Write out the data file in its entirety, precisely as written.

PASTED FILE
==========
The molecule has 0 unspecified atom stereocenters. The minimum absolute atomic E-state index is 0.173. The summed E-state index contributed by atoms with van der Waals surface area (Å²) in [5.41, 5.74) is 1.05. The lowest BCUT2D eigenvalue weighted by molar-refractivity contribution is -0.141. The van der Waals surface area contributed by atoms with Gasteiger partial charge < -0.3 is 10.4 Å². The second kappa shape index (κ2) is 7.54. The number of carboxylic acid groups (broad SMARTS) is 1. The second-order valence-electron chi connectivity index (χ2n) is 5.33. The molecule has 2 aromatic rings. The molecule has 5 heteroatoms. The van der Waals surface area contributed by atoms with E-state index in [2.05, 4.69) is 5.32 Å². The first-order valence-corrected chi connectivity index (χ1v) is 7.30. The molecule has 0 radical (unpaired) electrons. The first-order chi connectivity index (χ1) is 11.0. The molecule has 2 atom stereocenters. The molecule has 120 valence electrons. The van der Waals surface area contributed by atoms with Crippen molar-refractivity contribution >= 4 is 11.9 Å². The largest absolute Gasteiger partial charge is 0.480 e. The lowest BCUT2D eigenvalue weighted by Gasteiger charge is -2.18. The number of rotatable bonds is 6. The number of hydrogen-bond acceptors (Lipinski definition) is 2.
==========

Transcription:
The molecule has 0 unspecified atom stereocenters. The minimum absolute atomic E-state index is 0.173. The summed E-state index contributed by atoms with van der Waals surface area (Å²) in [5.41, 5.74) is 1.05. The lowest BCUT2D eigenvalue weighted by molar-refractivity contribution is -0.141. The van der Waals surface area contributed by atoms with Gasteiger partial charge < -0.3 is 10.4 Å². The second kappa shape index (κ2) is 7.54. The number of carboxylic acid groups (broad SMARTS) is 1. The second-order valence-electron chi connectivity index (χ2n) is 5.33. The molecule has 2 aromatic rings. The molecule has 5 heteroatoms. The van der Waals surface area contributed by atoms with E-state index in [2.05, 4.69) is 5.32 Å². The first-order valence-corrected chi connectivity index (χ1v) is 7.30. The molecule has 0 radical (unpaired) electrons. The first-order chi connectivity index (χ1) is 11.0. The molecule has 2 atom stereocenters. The molecule has 120 valence electrons. The van der Waals surface area contributed by atoms with Crippen molar-refractivity contribution >= 4 is 11.9 Å². The largest absolute Gasteiger partial charge is 0.480 e. The lowest BCUT2D eigenvalue weighted by Gasteiger charge is -2.18. The number of rotatable bonds is 6. The number of hydrogen-bond acceptors (Lipinski definition) is 2.